Bird Protectors are TOXIC

We are here to make sure that you know what is good and bad for your best friend!  I had a client upset that they could not find these anywhere. I looked up the ingredients and was immediately concerned. I kept digging and I found this from a Veterinarian. The requests of reviewing these products is the opinion of the Veterinarian and not The Pet Domain. Please read to keep your best friend safe! And check back @ for more!
Parrot Outreach Society

December 8, 2015 · 

Please do NOT use these in your bird’s cage.

Julie Burge

December 7, 2015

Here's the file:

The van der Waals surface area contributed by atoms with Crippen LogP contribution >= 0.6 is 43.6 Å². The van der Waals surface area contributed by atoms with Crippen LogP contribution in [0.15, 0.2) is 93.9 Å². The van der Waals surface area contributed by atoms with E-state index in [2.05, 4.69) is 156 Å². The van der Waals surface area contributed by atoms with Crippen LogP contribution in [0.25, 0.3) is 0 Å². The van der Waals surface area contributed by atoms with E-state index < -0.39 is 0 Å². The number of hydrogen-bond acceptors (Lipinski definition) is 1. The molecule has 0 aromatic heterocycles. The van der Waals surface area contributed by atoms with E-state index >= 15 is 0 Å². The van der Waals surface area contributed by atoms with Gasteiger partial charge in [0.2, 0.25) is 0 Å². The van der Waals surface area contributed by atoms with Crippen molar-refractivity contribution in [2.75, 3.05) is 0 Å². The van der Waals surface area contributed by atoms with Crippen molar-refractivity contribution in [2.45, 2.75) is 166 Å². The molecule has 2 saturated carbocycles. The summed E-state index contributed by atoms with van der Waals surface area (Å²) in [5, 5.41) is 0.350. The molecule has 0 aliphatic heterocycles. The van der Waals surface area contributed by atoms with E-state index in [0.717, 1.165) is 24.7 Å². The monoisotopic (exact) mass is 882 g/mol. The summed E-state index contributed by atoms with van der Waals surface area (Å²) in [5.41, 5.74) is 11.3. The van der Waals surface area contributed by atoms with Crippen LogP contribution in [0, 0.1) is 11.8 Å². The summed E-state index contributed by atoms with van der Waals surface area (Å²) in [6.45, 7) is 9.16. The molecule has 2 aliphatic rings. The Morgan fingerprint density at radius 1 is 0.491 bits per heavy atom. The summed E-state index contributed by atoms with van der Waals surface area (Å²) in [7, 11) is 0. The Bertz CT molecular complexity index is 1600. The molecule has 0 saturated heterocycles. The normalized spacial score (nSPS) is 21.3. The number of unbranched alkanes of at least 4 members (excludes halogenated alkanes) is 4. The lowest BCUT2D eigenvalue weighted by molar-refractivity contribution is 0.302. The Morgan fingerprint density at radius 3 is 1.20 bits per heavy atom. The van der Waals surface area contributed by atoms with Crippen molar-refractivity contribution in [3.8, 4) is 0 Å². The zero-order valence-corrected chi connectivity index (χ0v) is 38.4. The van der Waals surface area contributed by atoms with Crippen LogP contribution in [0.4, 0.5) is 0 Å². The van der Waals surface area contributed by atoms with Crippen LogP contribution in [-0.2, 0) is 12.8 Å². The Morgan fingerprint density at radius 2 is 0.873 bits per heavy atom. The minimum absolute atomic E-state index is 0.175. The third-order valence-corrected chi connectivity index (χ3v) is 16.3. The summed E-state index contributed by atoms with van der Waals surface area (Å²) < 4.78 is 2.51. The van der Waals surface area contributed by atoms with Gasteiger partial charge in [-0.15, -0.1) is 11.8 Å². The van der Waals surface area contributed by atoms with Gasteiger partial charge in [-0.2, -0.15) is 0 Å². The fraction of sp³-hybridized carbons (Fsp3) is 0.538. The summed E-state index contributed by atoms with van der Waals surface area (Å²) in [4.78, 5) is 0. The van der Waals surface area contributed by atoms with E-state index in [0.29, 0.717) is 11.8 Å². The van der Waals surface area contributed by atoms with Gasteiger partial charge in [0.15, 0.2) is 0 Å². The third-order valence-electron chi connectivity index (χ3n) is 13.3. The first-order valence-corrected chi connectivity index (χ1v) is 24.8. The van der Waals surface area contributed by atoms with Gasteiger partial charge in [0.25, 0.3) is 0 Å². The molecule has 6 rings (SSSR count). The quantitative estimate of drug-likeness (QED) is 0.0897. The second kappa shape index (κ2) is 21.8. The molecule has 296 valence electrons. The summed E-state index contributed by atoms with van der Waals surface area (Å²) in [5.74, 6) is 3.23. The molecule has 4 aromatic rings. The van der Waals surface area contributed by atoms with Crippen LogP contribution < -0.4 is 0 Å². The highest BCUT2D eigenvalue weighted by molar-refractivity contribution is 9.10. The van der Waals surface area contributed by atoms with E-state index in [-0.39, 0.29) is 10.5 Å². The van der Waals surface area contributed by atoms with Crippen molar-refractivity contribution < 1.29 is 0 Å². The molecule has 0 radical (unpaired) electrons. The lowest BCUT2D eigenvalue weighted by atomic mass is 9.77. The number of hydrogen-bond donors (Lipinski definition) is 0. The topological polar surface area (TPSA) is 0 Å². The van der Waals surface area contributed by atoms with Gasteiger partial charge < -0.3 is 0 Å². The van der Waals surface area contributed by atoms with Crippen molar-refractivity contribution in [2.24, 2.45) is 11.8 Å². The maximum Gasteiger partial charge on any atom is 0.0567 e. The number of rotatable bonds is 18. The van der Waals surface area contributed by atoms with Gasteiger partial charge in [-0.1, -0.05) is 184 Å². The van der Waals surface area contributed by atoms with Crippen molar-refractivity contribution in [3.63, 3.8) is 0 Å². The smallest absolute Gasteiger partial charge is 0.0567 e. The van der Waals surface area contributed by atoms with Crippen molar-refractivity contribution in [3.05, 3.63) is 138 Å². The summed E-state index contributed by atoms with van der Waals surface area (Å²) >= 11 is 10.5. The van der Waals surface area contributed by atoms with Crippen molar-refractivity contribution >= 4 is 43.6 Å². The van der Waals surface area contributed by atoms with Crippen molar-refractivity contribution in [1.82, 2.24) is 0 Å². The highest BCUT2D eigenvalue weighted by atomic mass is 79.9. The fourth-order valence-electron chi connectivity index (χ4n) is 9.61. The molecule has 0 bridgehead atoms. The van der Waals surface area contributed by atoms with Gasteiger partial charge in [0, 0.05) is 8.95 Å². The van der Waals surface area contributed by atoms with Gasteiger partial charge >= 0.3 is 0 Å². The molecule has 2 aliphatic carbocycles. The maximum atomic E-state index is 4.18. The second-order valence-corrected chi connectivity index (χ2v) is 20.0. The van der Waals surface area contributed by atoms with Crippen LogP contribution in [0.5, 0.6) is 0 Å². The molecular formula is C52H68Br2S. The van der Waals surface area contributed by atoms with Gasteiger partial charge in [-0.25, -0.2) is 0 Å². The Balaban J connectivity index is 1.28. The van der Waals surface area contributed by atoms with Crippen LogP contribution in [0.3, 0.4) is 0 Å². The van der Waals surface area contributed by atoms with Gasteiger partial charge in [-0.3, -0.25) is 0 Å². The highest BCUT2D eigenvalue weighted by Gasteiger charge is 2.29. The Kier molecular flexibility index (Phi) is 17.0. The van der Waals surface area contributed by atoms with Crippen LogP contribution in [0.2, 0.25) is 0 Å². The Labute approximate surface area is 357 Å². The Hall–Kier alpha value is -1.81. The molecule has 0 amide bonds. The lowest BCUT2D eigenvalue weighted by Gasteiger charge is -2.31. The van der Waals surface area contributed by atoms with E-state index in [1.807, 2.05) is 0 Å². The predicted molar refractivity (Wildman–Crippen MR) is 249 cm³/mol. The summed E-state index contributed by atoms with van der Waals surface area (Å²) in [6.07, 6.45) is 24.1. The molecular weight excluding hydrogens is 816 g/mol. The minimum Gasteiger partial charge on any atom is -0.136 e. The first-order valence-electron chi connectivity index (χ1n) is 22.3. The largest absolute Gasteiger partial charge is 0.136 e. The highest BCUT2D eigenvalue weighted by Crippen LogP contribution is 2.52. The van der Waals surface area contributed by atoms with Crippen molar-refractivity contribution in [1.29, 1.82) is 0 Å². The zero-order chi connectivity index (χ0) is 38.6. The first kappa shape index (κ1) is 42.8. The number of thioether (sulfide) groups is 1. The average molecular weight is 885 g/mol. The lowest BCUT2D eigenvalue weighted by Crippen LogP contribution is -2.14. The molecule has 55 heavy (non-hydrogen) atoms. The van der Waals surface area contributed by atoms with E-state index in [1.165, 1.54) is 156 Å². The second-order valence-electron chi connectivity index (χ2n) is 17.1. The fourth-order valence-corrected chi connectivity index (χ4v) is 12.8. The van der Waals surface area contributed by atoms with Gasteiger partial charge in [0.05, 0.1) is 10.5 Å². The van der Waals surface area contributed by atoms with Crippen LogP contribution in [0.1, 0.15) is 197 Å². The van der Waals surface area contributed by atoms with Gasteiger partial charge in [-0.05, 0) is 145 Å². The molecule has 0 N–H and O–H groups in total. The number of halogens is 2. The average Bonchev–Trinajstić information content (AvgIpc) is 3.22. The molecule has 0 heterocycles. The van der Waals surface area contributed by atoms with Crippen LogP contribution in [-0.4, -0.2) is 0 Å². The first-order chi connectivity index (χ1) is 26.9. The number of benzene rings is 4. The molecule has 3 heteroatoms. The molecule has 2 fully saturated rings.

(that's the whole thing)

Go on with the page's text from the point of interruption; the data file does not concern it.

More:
Avian Medical Case of the Day: Do you know what these are? I saw something I had never seen in 28.5 years of avian veterinary practice the other day! A poor little sick budgie had SIX OF THESE CONTAINERS OF POISON ON HIS CAGE, AND THE CAGE WAS KEPT MOSTLY COVERED SO HE WAS TRAPPED WITH THESE FUMES!!! “Bird Protectors” are a completely outdated waste of money that are supposed to get rid of parasites, but can actually put your bird in danger! They contain 50% Paradichlorobenzene. Mothballs in the U.S. contain very high concentrations of either naphthalene or paradichlorobenzene as active ingredients. They are meant to be used in closed, airtight containers so that the fumes they produce are trapped to kill moths. Mothballs can harm people, pets, or wildlife that may touch or eat the mothballs, or breathe their vapors. We aren’t sure, but this may be why the poor little bird was sick. The “Bird Protectors” were removed from the cage, and other tests and treatments were performed to see if we can save the poor little fluffed up baby. Save your money and your bird, do not purchase these, or the Mite and Lice Sprays sold at pet stores or on Amazon or other sites, because parasites are very rare on birds that don’t go outside. In fact, if you have some spare time, please go to the websites for the big pet stores and Amazon and leave negative reviews, as these products contain great ratings from people who don’t know any better!